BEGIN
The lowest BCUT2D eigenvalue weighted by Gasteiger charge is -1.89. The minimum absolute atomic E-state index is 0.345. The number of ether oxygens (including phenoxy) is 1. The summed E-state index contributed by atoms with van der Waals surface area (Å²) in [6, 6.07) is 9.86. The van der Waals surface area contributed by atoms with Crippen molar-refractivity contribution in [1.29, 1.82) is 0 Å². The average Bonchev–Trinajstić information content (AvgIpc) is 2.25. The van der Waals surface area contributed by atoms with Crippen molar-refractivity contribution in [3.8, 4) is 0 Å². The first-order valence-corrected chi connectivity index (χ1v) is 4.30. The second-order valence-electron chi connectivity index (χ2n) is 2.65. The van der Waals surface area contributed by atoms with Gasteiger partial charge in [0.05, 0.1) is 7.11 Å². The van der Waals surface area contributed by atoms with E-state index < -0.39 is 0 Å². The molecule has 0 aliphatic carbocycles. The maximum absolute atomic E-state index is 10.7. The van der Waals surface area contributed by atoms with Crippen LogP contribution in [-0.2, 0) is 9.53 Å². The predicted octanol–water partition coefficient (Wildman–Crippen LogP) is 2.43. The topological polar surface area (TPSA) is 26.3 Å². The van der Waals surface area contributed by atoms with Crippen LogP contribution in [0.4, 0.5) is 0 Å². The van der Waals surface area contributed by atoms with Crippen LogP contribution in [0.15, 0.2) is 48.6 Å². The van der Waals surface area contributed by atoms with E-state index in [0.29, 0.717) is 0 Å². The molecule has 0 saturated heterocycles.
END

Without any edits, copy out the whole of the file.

The lowest BCUT2D eigenvalue weighted by Gasteiger charge is -1.89. The minimum absolute atomic E-state index is 0.345. The number of ether oxygens (including phenoxy) is 1. The summed E-state index contributed by atoms with van der Waals surface area (Å²) in [6, 6.07) is 9.86. The van der Waals surface area contributed by atoms with Crippen molar-refractivity contribution in [1.29, 1.82) is 0 Å². The average Bonchev–Trinajstić information content (AvgIpc) is 2.25. The van der Waals surface area contributed by atoms with Crippen molar-refractivity contribution in [3.8, 4) is 0 Å². The first-order valence-corrected chi connectivity index (χ1v) is 4.30. The second-order valence-electron chi connectivity index (χ2n) is 2.65. The van der Waals surface area contributed by atoms with Gasteiger partial charge in [0.05, 0.1) is 7.11 Å². The van der Waals surface area contributed by atoms with E-state index < -0.39 is 0 Å². The molecule has 0 aliphatic carbocycles. The maximum absolute atomic E-state index is 10.7. The van der Waals surface area contributed by atoms with Crippen LogP contribution in [-0.2, 0) is 9.53 Å². The predicted octanol–water partition coefficient (Wildman–Crippen LogP) is 2.43. The topological polar surface area (TPSA) is 26.3 Å². The van der Waals surface area contributed by atoms with Crippen LogP contribution in [0.4, 0.5) is 0 Å². The van der Waals surface area contributed by atoms with Crippen LogP contribution in [0.15, 0.2) is 48.6 Å². The van der Waals surface area contributed by atoms with E-state index in [0.29, 0.717) is 0 Å². The molecule has 0 saturated heterocycles.